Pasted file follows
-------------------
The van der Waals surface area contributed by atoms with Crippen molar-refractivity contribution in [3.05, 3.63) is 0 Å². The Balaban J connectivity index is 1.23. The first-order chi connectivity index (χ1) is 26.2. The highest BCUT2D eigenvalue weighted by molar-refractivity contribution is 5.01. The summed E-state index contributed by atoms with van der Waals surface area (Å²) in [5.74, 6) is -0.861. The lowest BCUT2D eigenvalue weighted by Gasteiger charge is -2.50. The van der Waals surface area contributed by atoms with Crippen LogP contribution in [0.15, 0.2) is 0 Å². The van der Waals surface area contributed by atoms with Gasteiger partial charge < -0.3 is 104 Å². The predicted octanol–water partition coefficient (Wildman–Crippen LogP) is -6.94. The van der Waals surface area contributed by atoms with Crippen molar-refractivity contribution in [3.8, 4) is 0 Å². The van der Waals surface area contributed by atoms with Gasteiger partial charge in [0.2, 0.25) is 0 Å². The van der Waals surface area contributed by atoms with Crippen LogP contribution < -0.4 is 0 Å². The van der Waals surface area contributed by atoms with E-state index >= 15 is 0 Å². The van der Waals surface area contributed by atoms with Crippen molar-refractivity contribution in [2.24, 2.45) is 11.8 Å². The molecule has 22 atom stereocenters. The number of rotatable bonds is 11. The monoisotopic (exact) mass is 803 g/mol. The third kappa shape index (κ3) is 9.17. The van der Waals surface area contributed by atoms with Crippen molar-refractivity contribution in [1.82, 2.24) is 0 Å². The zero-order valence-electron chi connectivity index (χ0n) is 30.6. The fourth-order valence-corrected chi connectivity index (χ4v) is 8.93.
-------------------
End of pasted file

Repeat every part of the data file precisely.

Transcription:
The van der Waals surface area contributed by atoms with Crippen molar-refractivity contribution in [3.05, 3.63) is 0 Å². The Balaban J connectivity index is 1.23. The first-order chi connectivity index (χ1) is 26.2. The highest BCUT2D eigenvalue weighted by molar-refractivity contribution is 5.01. The summed E-state index contributed by atoms with van der Waals surface area (Å²) in [5.74, 6) is -0.861. The lowest BCUT2D eigenvalue weighted by Gasteiger charge is -2.50. The van der Waals surface area contributed by atoms with Crippen LogP contribution in [0.15, 0.2) is 0 Å². The van der Waals surface area contributed by atoms with Gasteiger partial charge < -0.3 is 104 Å². The predicted octanol–water partition coefficient (Wildman–Crippen LogP) is -6.94. The van der Waals surface area contributed by atoms with Crippen molar-refractivity contribution in [3.8, 4) is 0 Å². The van der Waals surface area contributed by atoms with Gasteiger partial charge in [0.2, 0.25) is 0 Å². The van der Waals surface area contributed by atoms with Crippen LogP contribution < -0.4 is 0 Å². The van der Waals surface area contributed by atoms with E-state index >= 15 is 0 Å². The van der Waals surface area contributed by atoms with Crippen molar-refractivity contribution in [2.24, 2.45) is 11.8 Å². The molecule has 22 atom stereocenters. The number of rotatable bonds is 11. The monoisotopic (exact) mass is 803 g/mol. The third kappa shape index (κ3) is 9.17. The van der Waals surface area contributed by atoms with Crippen molar-refractivity contribution in [1.82, 2.24) is 0 Å². The zero-order valence-electron chi connectivity index (χ0n) is 30.6. The fourth-order valence-corrected chi connectivity index (χ4v) is 8.93.